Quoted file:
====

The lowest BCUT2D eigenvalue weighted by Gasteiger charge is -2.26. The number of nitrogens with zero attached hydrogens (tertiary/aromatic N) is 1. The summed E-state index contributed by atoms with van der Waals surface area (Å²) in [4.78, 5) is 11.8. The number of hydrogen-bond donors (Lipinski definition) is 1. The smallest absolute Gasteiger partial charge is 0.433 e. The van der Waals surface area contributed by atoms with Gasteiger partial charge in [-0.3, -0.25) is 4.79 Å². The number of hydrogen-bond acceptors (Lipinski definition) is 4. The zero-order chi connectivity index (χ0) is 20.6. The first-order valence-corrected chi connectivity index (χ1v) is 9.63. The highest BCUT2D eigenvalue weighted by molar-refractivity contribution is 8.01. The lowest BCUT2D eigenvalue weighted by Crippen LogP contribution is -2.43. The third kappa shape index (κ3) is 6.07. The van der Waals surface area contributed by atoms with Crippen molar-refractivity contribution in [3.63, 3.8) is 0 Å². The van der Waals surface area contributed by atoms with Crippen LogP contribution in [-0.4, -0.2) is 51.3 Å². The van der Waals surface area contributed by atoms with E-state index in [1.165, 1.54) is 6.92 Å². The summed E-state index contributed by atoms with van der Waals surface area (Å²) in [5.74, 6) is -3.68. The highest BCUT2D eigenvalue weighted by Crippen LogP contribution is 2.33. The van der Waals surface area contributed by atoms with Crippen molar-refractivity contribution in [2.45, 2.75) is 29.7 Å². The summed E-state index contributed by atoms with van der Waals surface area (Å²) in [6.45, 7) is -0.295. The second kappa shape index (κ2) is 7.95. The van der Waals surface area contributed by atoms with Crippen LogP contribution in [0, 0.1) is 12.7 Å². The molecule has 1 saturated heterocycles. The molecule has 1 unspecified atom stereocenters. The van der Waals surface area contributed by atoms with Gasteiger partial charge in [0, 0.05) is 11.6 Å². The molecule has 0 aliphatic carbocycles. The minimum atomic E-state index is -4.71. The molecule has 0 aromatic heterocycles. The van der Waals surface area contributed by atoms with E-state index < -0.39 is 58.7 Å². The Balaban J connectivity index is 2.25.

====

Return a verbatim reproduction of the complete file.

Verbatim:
The lowest BCUT2D eigenvalue weighted by Gasteiger charge is -2.26. The number of nitrogens with zero attached hydrogens (tertiary/aromatic N) is 1. The summed E-state index contributed by atoms with van der Waals surface area (Å²) in [4.78, 5) is 11.8. The number of hydrogen-bond donors (Lipinski definition) is 1. The smallest absolute Gasteiger partial charge is 0.433 e. The van der Waals surface area contributed by atoms with Gasteiger partial charge in [-0.3, -0.25) is 4.79 Å². The number of hydrogen-bond acceptors (Lipinski definition) is 4. The zero-order chi connectivity index (χ0) is 20.6. The first-order valence-corrected chi connectivity index (χ1v) is 9.63. The highest BCUT2D eigenvalue weighted by molar-refractivity contribution is 8.01. The lowest BCUT2D eigenvalue weighted by Crippen LogP contribution is -2.43. The third kappa shape index (κ3) is 6.07. The van der Waals surface area contributed by atoms with Crippen molar-refractivity contribution in [3.63, 3.8) is 0 Å². The van der Waals surface area contributed by atoms with Crippen LogP contribution in [-0.4, -0.2) is 51.3 Å². The van der Waals surface area contributed by atoms with E-state index in [1.165, 1.54) is 6.92 Å². The summed E-state index contributed by atoms with van der Waals surface area (Å²) in [5.74, 6) is -3.68. The highest BCUT2D eigenvalue weighted by Crippen LogP contribution is 2.33. The van der Waals surface area contributed by atoms with Crippen molar-refractivity contribution in [2.45, 2.75) is 29.7 Å². The summed E-state index contributed by atoms with van der Waals surface area (Å²) in [6.45, 7) is -0.295. The second kappa shape index (κ2) is 7.95. The van der Waals surface area contributed by atoms with Crippen LogP contribution in [0, 0.1) is 12.7 Å². The molecule has 1 saturated heterocycles. The molecule has 1 unspecified atom stereocenters. The van der Waals surface area contributed by atoms with Gasteiger partial charge in [0, 0.05) is 11.6 Å². The molecule has 0 aliphatic carbocycles. The minimum atomic E-state index is -4.71. The molecule has 0 aromatic heterocycles. The van der Waals surface area contributed by atoms with E-state index < -0.39 is 58.7 Å². The Balaban J connectivity index is 2.25.